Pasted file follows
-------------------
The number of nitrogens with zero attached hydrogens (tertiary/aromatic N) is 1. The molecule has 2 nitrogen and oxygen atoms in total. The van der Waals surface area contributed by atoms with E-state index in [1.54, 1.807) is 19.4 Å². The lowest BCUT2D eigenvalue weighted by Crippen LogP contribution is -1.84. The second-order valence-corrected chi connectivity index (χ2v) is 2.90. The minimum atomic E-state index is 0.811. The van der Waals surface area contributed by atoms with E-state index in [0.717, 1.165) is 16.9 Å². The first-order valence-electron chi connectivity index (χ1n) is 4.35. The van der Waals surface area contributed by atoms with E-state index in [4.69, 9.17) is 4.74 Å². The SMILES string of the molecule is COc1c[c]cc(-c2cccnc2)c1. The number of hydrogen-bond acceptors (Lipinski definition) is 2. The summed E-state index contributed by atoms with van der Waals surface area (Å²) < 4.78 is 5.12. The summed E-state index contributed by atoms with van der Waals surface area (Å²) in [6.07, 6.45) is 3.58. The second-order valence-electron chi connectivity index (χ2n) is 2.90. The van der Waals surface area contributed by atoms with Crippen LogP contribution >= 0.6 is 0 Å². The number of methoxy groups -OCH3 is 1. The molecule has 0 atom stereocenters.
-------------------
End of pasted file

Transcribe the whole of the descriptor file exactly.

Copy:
The number of nitrogens with zero attached hydrogens (tertiary/aromatic N) is 1. The molecule has 2 nitrogen and oxygen atoms in total. The van der Waals surface area contributed by atoms with E-state index in [1.54, 1.807) is 19.4 Å². The lowest BCUT2D eigenvalue weighted by Crippen LogP contribution is -1.84. The second-order valence-corrected chi connectivity index (χ2v) is 2.90. The minimum atomic E-state index is 0.811. The van der Waals surface area contributed by atoms with E-state index in [0.717, 1.165) is 16.9 Å². The first-order valence-electron chi connectivity index (χ1n) is 4.35. The van der Waals surface area contributed by atoms with E-state index in [4.69, 9.17) is 4.74 Å². The SMILES string of the molecule is COc1c[c]cc(-c2cccnc2)c1. The number of hydrogen-bond acceptors (Lipinski definition) is 2. The summed E-state index contributed by atoms with van der Waals surface area (Å²) < 4.78 is 5.12. The summed E-state index contributed by atoms with van der Waals surface area (Å²) in [6.07, 6.45) is 3.58. The second-order valence-electron chi connectivity index (χ2n) is 2.90. The van der Waals surface area contributed by atoms with Crippen LogP contribution >= 0.6 is 0 Å². The number of methoxy groups -OCH3 is 1. The molecule has 0 atom stereocenters.